Jenrick said: “Today’s announcement is a significant step forward for leaseholders in medium and lower-rise buildings who have faced difficulty in selling, anxiety at the potential cost of remediation and concern at the safety of their homes. 

“While we are strengthening the overall regulatory system, leaseholders cannot remain stuck in homes they cannot sell because of excessive industry caution, nor should they feel that they are living in homes that are unsafe, when the evidence demonstrates otherwise.” 

He added: “That’s why I commissioned an expert group to further examine the issue, and have already agreed with many major lenders that lower-rise buildings will no longer need an EWS1 form, and the presumption should be that these homes can be bought and sold as normal. 

“We hope that this intervention will help restore balance to the market and provide reassurance for existing and aspiring homeowners alike. The government has made its position very clear and I urge the rest of the market to show leadership and endorse this propionate, evidence based, safety approach.”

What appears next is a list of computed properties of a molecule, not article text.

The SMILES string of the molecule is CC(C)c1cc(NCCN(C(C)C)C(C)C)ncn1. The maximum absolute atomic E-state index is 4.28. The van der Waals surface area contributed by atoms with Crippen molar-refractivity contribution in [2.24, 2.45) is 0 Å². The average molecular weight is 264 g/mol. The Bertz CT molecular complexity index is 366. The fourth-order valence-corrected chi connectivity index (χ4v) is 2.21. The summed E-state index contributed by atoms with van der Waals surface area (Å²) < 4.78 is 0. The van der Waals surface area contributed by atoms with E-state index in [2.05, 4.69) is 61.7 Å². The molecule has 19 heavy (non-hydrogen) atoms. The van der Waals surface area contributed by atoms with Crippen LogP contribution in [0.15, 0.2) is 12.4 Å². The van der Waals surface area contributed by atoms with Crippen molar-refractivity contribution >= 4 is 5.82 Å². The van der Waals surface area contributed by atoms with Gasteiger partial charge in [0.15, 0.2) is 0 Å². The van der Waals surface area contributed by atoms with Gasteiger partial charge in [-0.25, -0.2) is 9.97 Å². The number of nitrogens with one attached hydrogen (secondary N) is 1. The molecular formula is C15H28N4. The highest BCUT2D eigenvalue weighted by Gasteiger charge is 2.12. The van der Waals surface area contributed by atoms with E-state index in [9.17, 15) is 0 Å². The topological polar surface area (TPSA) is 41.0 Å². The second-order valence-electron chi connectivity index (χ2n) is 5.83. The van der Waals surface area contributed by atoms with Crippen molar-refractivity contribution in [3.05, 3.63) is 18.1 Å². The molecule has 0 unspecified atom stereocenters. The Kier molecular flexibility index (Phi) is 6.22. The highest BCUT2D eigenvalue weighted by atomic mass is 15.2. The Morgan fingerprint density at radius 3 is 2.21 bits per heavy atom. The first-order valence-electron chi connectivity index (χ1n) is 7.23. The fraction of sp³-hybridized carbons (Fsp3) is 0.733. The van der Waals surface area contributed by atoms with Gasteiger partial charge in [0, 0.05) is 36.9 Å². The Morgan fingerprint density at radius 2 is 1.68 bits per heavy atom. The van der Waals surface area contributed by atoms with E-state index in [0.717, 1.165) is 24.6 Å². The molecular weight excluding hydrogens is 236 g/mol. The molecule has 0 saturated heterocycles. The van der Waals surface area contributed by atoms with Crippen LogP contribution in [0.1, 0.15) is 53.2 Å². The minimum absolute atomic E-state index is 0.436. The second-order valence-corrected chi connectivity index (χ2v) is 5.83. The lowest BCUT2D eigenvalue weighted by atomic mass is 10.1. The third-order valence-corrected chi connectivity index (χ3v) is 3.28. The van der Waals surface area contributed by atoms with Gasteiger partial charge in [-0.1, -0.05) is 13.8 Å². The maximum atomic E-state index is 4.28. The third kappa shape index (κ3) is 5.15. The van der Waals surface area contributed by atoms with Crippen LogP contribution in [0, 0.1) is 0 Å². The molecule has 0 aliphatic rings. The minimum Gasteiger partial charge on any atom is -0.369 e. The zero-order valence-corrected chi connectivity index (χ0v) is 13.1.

In a joint statement, UK Finance and the Building Societies Association, said: “Flats should be safe places to live, so we welcome the government’s expert panel view that there is no systemic risk from fire in medium and lower rise blocks.

“We also welcome the actions the government has outlined today, including the withdrawal of the current Consolidated Advice Note on cladding, and urge them to continue to work with relevant stakeholders to ensure all documents, including the RICS guidance, align with the views of the expert panel.

“Once these changes are made both borrowers and lenders should be in a clearer position and know what is expected of them.”


Lib Dems demand inquiry saying government has failed leaseholders on fire safety

Lib Dems demand inquiry saying government has failed leaseholders on fire safety


Deputy Lib Dem party leader Daisy Cooper MP (pictured) yesterday proposed a Bill to establish an inquiry into the government’s responses to the crisis, describing the situation as “a national scandal of epic proportions”.

On Monday, the Ministry for Housing, Communities and Local Government introduced the Building Safety Bill giving leaseholders 15 years to take action against developers on fire safety defects.